• Obstructive UI elements (UI/UX)

Hiding Status Bar? Do it Properly!

Some of the app designers/developers didn’t realize that the Status Bar is actually part of the System Bars, therefore if you decided to play around with it to get the maximum screen estate for your app, you have to do it right.

Let’s take RepliGo Reader as the first example. The app is actually pretty good in terms of features and UI, but I didn’t quite like the way it handles the Status Bar. It only allows the user to choose between Always Hide or Always Show option during Reading Mode, which is kind of limited. If they can also include a Show/Hide Together with Other Controls option, then it will be a pretty great user experience, and this should be the default behavior. Look at Google Play Books app, it handles the Status Bar nicely.

Another app that worth mentioning for this issue (which actually bothers me since Jelly Bean) is the stock Gallery app in Jelly Bean. This app has two issues with the Status Bar:

  • In Landscape mode, Status Bar disappeared and there is no way to bring it back.

This is one bad UX example in stock app. Given the importance of the Status Bar in Android device, my suggestion is don’t hide it in any screen mode unless the user is well aware of some method to call it (tap anywhere to show it, for example).

  • In Portrait mode, the black bar of the Status Bar permanently stays on the screen in Viewing Mode (only in Jelly Bean).

I am not too sure if there is anyone noticing this but this is pretty frustrating for me. I have been using Gallery app to view my app mock up in full screen (which I just need to trim off the bottom Navigation Bar), and it doesn’t work anymore because the black bar of the Status Bar is now taking up the Viewing Mode space as well. Thus, if you are going to hide the Status Bar in your app, hide it completely!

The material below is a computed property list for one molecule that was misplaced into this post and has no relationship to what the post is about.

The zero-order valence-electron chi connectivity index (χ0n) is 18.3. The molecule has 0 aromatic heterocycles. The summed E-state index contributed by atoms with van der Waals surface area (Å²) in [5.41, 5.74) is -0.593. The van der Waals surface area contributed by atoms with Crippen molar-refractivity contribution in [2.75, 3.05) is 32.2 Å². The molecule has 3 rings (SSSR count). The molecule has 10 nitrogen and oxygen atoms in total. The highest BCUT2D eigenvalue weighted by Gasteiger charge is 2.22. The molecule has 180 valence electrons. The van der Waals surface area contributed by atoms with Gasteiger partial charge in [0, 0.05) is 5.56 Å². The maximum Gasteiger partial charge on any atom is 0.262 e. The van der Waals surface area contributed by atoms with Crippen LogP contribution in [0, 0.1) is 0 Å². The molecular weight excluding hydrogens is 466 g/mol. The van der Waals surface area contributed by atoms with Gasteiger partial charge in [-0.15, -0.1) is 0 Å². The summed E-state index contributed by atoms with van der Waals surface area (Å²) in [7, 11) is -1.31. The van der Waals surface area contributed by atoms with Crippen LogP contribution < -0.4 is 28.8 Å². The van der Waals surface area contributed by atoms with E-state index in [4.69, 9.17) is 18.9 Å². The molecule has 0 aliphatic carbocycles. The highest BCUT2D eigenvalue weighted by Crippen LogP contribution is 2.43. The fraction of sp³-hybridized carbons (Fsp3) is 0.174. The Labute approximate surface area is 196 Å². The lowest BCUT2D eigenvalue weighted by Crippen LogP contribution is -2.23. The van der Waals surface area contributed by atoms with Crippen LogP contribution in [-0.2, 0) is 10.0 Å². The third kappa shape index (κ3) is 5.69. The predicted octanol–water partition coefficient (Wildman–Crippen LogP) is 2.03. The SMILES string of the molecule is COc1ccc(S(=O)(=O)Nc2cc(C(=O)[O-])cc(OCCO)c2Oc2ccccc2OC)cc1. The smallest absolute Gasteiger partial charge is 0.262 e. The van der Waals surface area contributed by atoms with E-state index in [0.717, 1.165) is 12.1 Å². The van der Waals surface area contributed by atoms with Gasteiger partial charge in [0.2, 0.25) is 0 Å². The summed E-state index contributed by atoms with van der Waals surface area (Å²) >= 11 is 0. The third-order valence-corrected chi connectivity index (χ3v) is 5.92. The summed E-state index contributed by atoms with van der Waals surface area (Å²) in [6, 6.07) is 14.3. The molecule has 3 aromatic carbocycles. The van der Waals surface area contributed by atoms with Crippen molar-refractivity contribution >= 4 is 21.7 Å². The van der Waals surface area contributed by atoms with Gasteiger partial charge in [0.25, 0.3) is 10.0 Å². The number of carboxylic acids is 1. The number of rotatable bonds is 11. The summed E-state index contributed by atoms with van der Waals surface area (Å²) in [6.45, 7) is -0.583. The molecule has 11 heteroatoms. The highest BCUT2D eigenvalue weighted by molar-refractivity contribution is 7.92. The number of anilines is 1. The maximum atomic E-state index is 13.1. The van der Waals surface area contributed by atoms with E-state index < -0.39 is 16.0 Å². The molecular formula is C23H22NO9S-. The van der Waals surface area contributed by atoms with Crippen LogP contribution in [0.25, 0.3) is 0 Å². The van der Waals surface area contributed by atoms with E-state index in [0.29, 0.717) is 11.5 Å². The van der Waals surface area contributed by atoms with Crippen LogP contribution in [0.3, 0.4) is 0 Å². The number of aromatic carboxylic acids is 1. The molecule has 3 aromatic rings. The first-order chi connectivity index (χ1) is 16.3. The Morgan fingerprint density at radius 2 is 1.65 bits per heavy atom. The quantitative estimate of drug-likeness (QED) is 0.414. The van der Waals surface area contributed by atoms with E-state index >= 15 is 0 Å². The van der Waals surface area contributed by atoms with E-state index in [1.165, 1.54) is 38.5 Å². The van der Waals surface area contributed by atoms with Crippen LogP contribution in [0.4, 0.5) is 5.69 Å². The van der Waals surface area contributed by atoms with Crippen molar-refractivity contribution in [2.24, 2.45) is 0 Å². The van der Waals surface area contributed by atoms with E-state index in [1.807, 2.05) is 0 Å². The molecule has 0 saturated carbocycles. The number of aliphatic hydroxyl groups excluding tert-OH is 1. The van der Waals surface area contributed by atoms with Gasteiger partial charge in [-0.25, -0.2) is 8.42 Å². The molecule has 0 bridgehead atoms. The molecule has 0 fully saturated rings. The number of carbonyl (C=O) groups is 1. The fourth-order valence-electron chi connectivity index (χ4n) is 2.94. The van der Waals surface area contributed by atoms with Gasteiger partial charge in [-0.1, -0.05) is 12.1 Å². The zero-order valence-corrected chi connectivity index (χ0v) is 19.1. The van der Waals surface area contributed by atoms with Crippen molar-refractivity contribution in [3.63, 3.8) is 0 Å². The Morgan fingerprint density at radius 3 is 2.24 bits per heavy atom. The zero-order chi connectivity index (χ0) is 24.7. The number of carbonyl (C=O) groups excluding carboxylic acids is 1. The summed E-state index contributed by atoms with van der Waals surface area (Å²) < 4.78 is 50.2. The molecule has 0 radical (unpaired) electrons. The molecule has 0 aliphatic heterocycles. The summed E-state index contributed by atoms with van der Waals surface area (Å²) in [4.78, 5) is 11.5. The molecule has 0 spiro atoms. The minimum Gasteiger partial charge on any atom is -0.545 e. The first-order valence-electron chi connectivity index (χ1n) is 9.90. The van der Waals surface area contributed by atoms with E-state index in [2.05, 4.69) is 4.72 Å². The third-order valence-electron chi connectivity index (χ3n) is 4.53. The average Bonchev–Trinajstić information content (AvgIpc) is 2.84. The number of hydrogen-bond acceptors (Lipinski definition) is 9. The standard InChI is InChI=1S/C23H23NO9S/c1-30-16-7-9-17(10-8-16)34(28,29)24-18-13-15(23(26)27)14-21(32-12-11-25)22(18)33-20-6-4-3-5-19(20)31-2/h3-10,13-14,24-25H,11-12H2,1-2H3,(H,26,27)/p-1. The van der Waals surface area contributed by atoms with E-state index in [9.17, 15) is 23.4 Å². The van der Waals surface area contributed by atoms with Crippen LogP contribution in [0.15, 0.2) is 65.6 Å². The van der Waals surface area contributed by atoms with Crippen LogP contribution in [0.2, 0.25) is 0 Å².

Use the new Action Bar and High Resolution Icons

With the release of the awesome ActionBarSherlock library that allows the developer to implement the ICS/JB Action Bar with full compatibility from Android 2.x, personally I am not too sure why there are tons of great apps still decided to stick with the older (and less aesthetic) Action Bar design and/or low resolution icons. Besides making your app feel aged, it doesn’t give any good impression to your user if your app using lower resolution icons – remember, Action Bar is one important UI element in Android Design which is always visible to the user. Some examples below (I am sure you can find more):

So, forget about the old Action Bar and start designing/redesigning/developing Android app using new Android Design!

Properly Handle Offline Situation

It’s true that most of the apps nowadays require internet for their full capability, either to get new information or for syncing purpose, however, we cannot expect our user are always connected to the internet, therefore you have to properly handle the situation when the device goes to offline.

I had this issue with The Verge app which actually crashes when I try to play around with the app offline. Definitely not a user experience that you would like to introduce into your app. Handle it with a simple toast or a warning message regarding the offline status would have solve the issue.

Obstructive UI elements is a no-no

It is so awesome that Android developers have numerous of great libraries for certain UI elements implementation, but once you have used those libraries; you are basically responsible for everything that you decided to show to the user.

One bad example of this is, again, The Verge app, which shows the Pull-to-Refresh indicator and overlapped with certain UI elements in the app (one of the examples shown above). I am not too sure the complexity in technical terms, but I assume it won’t take months to remove it? Publishing your app in such condition will only give bad impression for your app overall quality.

Hope these UI/UX tips help! As usual, don’t hesitate to leave your comment!